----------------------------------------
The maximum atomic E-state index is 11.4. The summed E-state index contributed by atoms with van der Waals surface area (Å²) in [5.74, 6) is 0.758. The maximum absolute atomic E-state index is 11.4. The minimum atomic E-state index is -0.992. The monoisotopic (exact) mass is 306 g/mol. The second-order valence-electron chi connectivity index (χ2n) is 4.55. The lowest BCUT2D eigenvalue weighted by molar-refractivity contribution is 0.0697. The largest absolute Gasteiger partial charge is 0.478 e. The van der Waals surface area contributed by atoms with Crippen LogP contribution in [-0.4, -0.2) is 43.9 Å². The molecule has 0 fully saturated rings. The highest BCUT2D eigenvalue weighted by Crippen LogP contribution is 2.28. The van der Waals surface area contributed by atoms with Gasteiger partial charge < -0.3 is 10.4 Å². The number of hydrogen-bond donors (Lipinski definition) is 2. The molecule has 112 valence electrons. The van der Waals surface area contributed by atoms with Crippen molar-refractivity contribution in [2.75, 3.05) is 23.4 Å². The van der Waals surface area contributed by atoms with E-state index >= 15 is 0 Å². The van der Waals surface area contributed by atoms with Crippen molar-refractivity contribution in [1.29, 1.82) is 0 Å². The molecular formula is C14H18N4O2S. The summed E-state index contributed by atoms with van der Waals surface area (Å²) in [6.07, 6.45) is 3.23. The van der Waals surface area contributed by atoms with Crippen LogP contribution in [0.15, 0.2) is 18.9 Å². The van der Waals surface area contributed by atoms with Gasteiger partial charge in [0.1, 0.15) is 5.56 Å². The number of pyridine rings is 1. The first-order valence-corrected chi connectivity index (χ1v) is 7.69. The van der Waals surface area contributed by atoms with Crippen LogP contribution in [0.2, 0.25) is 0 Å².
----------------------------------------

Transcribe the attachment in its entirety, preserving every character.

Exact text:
The maximum atomic E-state index is 11.4. The summed E-state index contributed by atoms with van der Waals surface area (Å²) in [5.74, 6) is 0.758. The maximum absolute atomic E-state index is 11.4. The minimum atomic E-state index is -0.992. The monoisotopic (exact) mass is 306 g/mol. The second-order valence-electron chi connectivity index (χ2n) is 4.55. The lowest BCUT2D eigenvalue weighted by molar-refractivity contribution is 0.0697. The largest absolute Gasteiger partial charge is 0.478 e. The van der Waals surface area contributed by atoms with Crippen LogP contribution in [-0.4, -0.2) is 43.9 Å². The molecule has 0 fully saturated rings. The highest BCUT2D eigenvalue weighted by Crippen LogP contribution is 2.28. The van der Waals surface area contributed by atoms with Gasteiger partial charge < -0.3 is 10.4 Å². The number of hydrogen-bond donors (Lipinski definition) is 2. The molecule has 112 valence electrons. The van der Waals surface area contributed by atoms with Crippen molar-refractivity contribution in [2.75, 3.05) is 23.4 Å². The van der Waals surface area contributed by atoms with E-state index >= 15 is 0 Å². The van der Waals surface area contributed by atoms with Crippen molar-refractivity contribution in [1.29, 1.82) is 0 Å². The molecular formula is C14H18N4O2S. The summed E-state index contributed by atoms with van der Waals surface area (Å²) in [6.07, 6.45) is 3.23. The van der Waals surface area contributed by atoms with Crippen LogP contribution in [0.15, 0.2) is 18.9 Å². The van der Waals surface area contributed by atoms with Gasteiger partial charge in [0.1, 0.15) is 5.56 Å². The number of pyridine rings is 1. The first-order valence-corrected chi connectivity index (χ1v) is 7.69. The van der Waals surface area contributed by atoms with Crippen LogP contribution in [0.2, 0.25) is 0 Å².